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The following manual, published at the request of teachers who wish to adopt the methods which it exemplifies, embodies the first part of the Author's usual course of oral and written exercises, designed to accompany the successive steps of the pupil's progress in the study of our own language. The work is intended to aid in rendering the teaching of English grammar and the rudiments of rhetoric, a strictly practical course of training, by leading the pupil to apply the principles presented in the oral instructions of his teacher, and the prescribed lessons of his grammatical and rhetorical text-books, to immediate use, in a series of written exercises, requiring an attentive study and an exact analysis of words. The design of these exercises, in detail, may be seen, by reference to the plan of the course, on a subsequent page. It may be sufficient, here, to say, that the series comprises, in addition to practice in orthoëpy, the analysis of words with reference to their orthography and etymology, their consequent signifi
cation, their appropriate definitions, their distinctive shades of meaning, and their comparative value in expression. This analytical course of study is accompanied by one of practical exemplifications, in the appropriate and discriminating use of words, in phrases and sentences, with a view to prepare the young student for the correct and effective expression of his own thoughts, and for the right interpretation and reception of those of others, through the medium of language. A closing exercise in the analysis of composition, is added, to complete the course of the study of words, by extending it to practice in the choice of expression, as an elementary branch of rhetoric. Material for this and other exercises, is furnished in the selection of essays and extracts, from eminent writers, whose style is marked by peculiar skill, or by felicity, in the use of language, with reference to a characteristic choice of words.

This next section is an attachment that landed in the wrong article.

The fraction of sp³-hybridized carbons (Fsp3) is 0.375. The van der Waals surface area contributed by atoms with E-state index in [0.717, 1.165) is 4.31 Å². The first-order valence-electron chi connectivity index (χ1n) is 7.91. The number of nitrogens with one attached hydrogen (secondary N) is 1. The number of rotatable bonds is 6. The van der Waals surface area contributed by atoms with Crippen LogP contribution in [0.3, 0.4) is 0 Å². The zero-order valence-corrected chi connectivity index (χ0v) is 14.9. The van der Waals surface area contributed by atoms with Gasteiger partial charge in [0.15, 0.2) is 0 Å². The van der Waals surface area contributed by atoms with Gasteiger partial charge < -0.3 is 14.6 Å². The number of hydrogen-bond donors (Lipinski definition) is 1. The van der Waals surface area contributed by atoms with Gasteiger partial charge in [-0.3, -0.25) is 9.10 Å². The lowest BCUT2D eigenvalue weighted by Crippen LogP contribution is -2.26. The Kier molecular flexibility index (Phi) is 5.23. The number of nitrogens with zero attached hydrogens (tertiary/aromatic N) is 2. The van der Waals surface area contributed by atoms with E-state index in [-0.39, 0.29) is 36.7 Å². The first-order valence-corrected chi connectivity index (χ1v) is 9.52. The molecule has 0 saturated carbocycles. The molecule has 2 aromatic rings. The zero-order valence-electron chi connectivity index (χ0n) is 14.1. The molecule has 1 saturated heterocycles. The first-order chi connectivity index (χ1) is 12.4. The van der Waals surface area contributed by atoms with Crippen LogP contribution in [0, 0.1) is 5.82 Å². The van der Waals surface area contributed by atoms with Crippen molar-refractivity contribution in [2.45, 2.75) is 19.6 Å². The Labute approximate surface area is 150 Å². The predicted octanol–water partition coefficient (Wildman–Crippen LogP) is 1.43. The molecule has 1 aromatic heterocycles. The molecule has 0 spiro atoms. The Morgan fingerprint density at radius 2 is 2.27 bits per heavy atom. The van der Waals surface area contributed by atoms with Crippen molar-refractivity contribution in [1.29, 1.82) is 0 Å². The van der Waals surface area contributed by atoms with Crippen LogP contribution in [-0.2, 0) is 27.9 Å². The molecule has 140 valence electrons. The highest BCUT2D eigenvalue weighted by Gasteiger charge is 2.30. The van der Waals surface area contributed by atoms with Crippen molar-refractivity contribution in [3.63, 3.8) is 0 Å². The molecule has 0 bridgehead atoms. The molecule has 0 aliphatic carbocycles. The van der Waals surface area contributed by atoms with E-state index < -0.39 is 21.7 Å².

The exercises prescribed in the following pages, are designed, principally, as a course of practice for classes occupied with the study of English grammar, or of rhetoric. They may be adapted, however, by oral instruction from the teacher, so as to furnish an interesting and useful preparatory training for pupils who are yet too young for the formal study of grammar. Examples of oral lessons of this description, may be found in the Appendix. Even the youngest classes of readers may be advantageously employed on the orthoëpy, the orthography, the analysis and derivation, the definition and the use of words, and in the composition of phrases and sentences. The only point requiring the special assistance of the teacher, to enable the pupils of such classes to perform the - whole series of these exercises, will be found to lie in the derivation of words, and the recognition of their roots, when these are taken from the ancient or from foreign languages. This part of the word-exercises of young pupils, may, at the convenience of the teacher, be made matter of oral instruction from himself, or